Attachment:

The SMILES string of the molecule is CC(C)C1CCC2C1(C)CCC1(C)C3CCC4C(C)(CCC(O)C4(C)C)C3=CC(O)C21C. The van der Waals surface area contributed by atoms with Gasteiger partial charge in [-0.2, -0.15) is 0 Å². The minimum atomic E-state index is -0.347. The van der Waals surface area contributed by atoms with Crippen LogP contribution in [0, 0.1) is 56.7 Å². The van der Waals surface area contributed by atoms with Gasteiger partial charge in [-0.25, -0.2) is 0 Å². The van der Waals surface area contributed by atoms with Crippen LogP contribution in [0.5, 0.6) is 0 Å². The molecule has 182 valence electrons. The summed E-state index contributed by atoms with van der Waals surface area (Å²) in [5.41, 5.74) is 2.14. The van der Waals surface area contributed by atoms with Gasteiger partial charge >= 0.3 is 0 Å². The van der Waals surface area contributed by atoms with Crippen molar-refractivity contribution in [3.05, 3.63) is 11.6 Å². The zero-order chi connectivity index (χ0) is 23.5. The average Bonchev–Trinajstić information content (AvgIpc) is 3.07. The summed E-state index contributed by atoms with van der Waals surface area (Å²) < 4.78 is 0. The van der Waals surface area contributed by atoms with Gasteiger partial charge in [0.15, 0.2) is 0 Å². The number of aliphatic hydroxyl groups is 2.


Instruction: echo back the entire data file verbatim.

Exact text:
The SMILES string of the molecule is CC(C)C1CCC2C1(C)CCC1(C)C3CCC4C(C)(CCC(O)C4(C)C)C3=CC(O)C21C. The van der Waals surface area contributed by atoms with Gasteiger partial charge in [-0.2, -0.15) is 0 Å². The minimum atomic E-state index is -0.347. The van der Waals surface area contributed by atoms with Crippen LogP contribution in [0, 0.1) is 56.7 Å². The van der Waals surface area contributed by atoms with Gasteiger partial charge in [-0.25, -0.2) is 0 Å². The van der Waals surface area contributed by atoms with Crippen LogP contribution in [0.5, 0.6) is 0 Å². The molecule has 182 valence electrons. The summed E-state index contributed by atoms with van der Waals surface area (Å²) in [5.41, 5.74) is 2.14. The van der Waals surface area contributed by atoms with Gasteiger partial charge >= 0.3 is 0 Å². The van der Waals surface area contributed by atoms with Crippen molar-refractivity contribution in [3.05, 3.63) is 11.6 Å². The zero-order chi connectivity index (χ0) is 23.5. The average Bonchev–Trinajstić information content (AvgIpc) is 3.07. The summed E-state index contributed by atoms with van der Waals surface area (Å²) < 4.78 is 0. The van der Waals surface area contributed by atoms with Gasteiger partial charge in [0.15, 0.2) is 0 Å². The number of aliphatic hydroxyl groups is 2.